Movies, books and religion generally like to portray nuns as serious and stern uptight women who spent most of their time with either their rosaries or rapping kids on their knuckles with rulers.
History, on the other hand, paints a completely different picture.
Cut back to about 1150, when beer wasn’t quite the alcobev we know right now. A very angelic-looking nun named Abbess Hildegard of Bingen spends her days writing material that would eventually amount to nine books about science, medicine and most importantly, beer.
Historians believe it was this badass nun who first discovered that hops keep putrefaction at bay. Her writings were perhaps the first time in history hops were acknowledged as a preservative.
In her book called Physica Sacra (The Natural World), she writes about hops: “It is warm and dry, and has moderate moisture content, and is not very useful in benefiting man, because it makes melancholy grow in man and makes the soul of man sad, and weighs down his inner organs. But yet as a result of its own bitterness, it keeps some putrefactions from drinks, to which it may be added, so that they may last so much longer.”
When Hildegard brewed beer, she mashed grains with water to create wort, fermented that wort, and then added in hops at the end of the process as a preservative. The process imparted the ale with a minor bitter flavor and aroma – and it is this very practice that we now know as ‘dry hopping’. The term really comes from the fact that the dry hops are added directly into the fermented ale, instead of being boiled in the wort.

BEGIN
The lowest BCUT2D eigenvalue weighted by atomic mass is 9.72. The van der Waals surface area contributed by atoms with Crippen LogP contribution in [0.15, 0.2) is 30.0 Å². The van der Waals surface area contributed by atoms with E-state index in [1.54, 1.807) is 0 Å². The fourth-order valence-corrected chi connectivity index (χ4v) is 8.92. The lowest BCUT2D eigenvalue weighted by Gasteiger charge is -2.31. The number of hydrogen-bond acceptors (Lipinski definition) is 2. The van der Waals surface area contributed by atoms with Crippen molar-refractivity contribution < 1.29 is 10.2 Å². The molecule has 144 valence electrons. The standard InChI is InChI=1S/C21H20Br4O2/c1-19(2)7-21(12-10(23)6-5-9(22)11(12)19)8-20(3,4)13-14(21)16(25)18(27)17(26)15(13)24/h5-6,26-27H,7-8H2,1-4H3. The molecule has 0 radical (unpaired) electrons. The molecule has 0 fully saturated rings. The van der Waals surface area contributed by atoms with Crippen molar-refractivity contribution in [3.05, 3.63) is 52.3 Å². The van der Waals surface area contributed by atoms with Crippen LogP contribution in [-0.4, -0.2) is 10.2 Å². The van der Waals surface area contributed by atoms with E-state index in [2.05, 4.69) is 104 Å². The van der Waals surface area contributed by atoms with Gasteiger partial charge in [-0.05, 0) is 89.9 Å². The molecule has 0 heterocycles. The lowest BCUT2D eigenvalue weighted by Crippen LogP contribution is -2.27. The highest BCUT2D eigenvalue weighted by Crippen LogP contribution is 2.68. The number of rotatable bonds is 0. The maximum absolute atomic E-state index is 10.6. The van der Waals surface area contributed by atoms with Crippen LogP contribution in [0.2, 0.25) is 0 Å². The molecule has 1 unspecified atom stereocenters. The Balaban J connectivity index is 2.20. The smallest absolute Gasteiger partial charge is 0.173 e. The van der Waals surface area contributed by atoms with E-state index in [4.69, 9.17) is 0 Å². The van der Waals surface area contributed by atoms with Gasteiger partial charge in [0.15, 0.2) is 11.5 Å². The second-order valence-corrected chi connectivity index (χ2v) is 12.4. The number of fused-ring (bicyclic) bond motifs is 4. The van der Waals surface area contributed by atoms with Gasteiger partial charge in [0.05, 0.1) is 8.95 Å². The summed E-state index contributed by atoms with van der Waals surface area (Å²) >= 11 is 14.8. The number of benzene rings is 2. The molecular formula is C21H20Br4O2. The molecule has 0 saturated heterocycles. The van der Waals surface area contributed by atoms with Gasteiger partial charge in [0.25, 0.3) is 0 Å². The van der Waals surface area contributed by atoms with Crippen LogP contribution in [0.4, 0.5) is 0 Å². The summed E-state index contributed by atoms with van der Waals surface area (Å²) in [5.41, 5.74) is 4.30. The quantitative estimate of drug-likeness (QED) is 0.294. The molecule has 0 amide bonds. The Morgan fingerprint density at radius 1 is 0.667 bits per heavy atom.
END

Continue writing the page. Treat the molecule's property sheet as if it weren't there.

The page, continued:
By itself, the above excerpt does not prove that hops were used in beer – just “in drinks”. But in a later chapter, the abbess also wrote: “If you also wish to make beer from oats without hops, but just with grusz [gruit], you should boil it after adding a very large number of ash leaves. That type of beer purges the stomach of the drinker, and renders his heart [literally ‘chest’ or ‘breast’] light and joyous.” From this, it becomes clear that Hildegard knew about brewing beer with hops. The passage also suggests that Hildegard knew about wort-boiling, without which just adding hops is not much help in keeping “putrefactions” at bay.
What makes this an even more significant milestone in beer-brewing history is the fact that hops weren’t always used to make beer with. It actually took brewers a very long time to discover this, even though they had been using a huge range of other plants to flavour their ale with in the meantime – such as the bushy, aromatic moorland shrub bog myrtle, grassland weed yarrow and even herbs like rosemary and sage. What probably kept the usefulness of hops in brewing from being discovered for so long is that the bittering and preserving resins in hop cones are not very soluble. For this reason, hops need to be boiled for a long time in order for something called ‘isomerisation’ to happen – where hop acids physically change to a more soluble form of the molecule.
Today, very few beers are made without hops. Hops are what gives beer flavour and most importantly, keep it from going bad (fun fact: the shelf life for unhopped ale can be as short as two weeks). IPAs, a famous beer style that’s often identified by the signature bitterness imparted by hops, are often brewed using the dry-hopping technique.
And last but certainly not least, let’s not forget the countless research papers and studies published over the years that support the health benefits of beer and how many of these are associated with hops.
So the next time you’re served a really juicy, crisp and bitter beer, take a moment and thank Abbess Hildegard, the nun who made it all happen!